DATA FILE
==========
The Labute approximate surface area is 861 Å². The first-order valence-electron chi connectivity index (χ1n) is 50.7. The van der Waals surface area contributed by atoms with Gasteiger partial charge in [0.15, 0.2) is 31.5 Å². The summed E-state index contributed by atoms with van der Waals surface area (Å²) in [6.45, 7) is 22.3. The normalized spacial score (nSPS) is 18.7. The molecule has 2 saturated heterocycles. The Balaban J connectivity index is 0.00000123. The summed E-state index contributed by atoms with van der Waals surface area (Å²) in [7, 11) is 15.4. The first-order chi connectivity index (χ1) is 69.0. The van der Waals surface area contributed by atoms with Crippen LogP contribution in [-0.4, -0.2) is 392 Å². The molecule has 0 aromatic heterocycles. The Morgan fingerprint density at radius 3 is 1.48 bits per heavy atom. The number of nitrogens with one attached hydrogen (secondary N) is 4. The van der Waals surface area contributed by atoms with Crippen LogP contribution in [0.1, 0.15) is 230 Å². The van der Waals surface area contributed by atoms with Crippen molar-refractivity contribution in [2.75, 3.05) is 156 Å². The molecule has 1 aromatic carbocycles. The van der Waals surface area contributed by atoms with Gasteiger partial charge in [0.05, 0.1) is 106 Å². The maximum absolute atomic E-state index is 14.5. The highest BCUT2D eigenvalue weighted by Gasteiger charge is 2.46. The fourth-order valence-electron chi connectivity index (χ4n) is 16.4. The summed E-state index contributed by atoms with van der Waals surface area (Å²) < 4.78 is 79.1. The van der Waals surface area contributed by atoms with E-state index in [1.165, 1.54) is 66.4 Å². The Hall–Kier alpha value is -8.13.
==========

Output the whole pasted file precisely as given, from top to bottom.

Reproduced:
The Labute approximate surface area is 861 Å². The first-order valence-electron chi connectivity index (χ1n) is 50.7. The van der Waals surface area contributed by atoms with Gasteiger partial charge in [0.15, 0.2) is 31.5 Å². The summed E-state index contributed by atoms with van der Waals surface area (Å²) in [6.45, 7) is 22.3. The normalized spacial score (nSPS) is 18.7. The molecule has 2 saturated heterocycles. The Balaban J connectivity index is 0.00000123. The summed E-state index contributed by atoms with van der Waals surface area (Å²) in [7, 11) is 15.4. The first-order chi connectivity index (χ1) is 69.0. The van der Waals surface area contributed by atoms with Crippen LogP contribution in [-0.4, -0.2) is 392 Å². The molecule has 0 aromatic heterocycles. The Morgan fingerprint density at radius 3 is 1.48 bits per heavy atom. The number of nitrogens with one attached hydrogen (secondary N) is 4. The van der Waals surface area contributed by atoms with Crippen LogP contribution in [0.1, 0.15) is 230 Å². The van der Waals surface area contributed by atoms with Crippen molar-refractivity contribution in [2.75, 3.05) is 156 Å². The molecule has 1 aromatic carbocycles. The van der Waals surface area contributed by atoms with Gasteiger partial charge in [0.05, 0.1) is 106 Å². The maximum absolute atomic E-state index is 14.5. The highest BCUT2D eigenvalue weighted by Gasteiger charge is 2.46. The fourth-order valence-electron chi connectivity index (χ4n) is 16.4. The summed E-state index contributed by atoms with van der Waals surface area (Å²) < 4.78 is 79.1. The van der Waals surface area contributed by atoms with E-state index in [1.165, 1.54) is 66.4 Å². The Hall–Kier alpha value is -8.13.